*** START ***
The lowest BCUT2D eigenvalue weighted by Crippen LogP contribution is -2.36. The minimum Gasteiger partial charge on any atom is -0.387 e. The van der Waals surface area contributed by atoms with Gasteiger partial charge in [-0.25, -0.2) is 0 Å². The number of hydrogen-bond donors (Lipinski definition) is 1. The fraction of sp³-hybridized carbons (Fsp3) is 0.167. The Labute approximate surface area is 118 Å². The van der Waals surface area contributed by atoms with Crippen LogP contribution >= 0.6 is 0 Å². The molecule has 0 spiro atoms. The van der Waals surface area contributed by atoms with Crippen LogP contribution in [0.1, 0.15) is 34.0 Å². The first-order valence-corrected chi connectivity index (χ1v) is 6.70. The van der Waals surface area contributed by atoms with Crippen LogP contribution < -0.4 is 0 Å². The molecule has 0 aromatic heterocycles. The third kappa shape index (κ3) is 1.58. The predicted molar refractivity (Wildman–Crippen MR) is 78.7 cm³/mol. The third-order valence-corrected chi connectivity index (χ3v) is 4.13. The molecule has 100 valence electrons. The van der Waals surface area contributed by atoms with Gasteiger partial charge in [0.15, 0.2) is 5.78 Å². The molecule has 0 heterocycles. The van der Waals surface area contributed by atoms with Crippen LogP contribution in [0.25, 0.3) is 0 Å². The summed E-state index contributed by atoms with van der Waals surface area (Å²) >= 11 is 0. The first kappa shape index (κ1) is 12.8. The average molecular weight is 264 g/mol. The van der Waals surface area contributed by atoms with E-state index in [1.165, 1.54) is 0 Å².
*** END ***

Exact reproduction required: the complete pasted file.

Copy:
The lowest BCUT2D eigenvalue weighted by Crippen LogP contribution is -2.36. The minimum Gasteiger partial charge on any atom is -0.387 e. The van der Waals surface area contributed by atoms with Gasteiger partial charge in [-0.25, -0.2) is 0 Å². The number of hydrogen-bond donors (Lipinski definition) is 1. The fraction of sp³-hybridized carbons (Fsp3) is 0.167. The Labute approximate surface area is 118 Å². The van der Waals surface area contributed by atoms with Crippen LogP contribution >= 0.6 is 0 Å². The molecule has 0 spiro atoms. The van der Waals surface area contributed by atoms with Crippen LogP contribution in [0.1, 0.15) is 34.0 Å². The first-order valence-corrected chi connectivity index (χ1v) is 6.70. The van der Waals surface area contributed by atoms with Crippen LogP contribution < -0.4 is 0 Å². The molecule has 0 aromatic heterocycles. The third kappa shape index (κ3) is 1.58. The predicted molar refractivity (Wildman–Crippen MR) is 78.7 cm³/mol. The third-order valence-corrected chi connectivity index (χ3v) is 4.13. The molecule has 100 valence electrons. The van der Waals surface area contributed by atoms with Gasteiger partial charge in [0.15, 0.2) is 5.78 Å². The molecule has 0 heterocycles. The van der Waals surface area contributed by atoms with Crippen LogP contribution in [0.25, 0.3) is 0 Å². The summed E-state index contributed by atoms with van der Waals surface area (Å²) >= 11 is 0. The first kappa shape index (κ1) is 12.8. The average molecular weight is 264 g/mol. The van der Waals surface area contributed by atoms with E-state index in [1.165, 1.54) is 0 Å².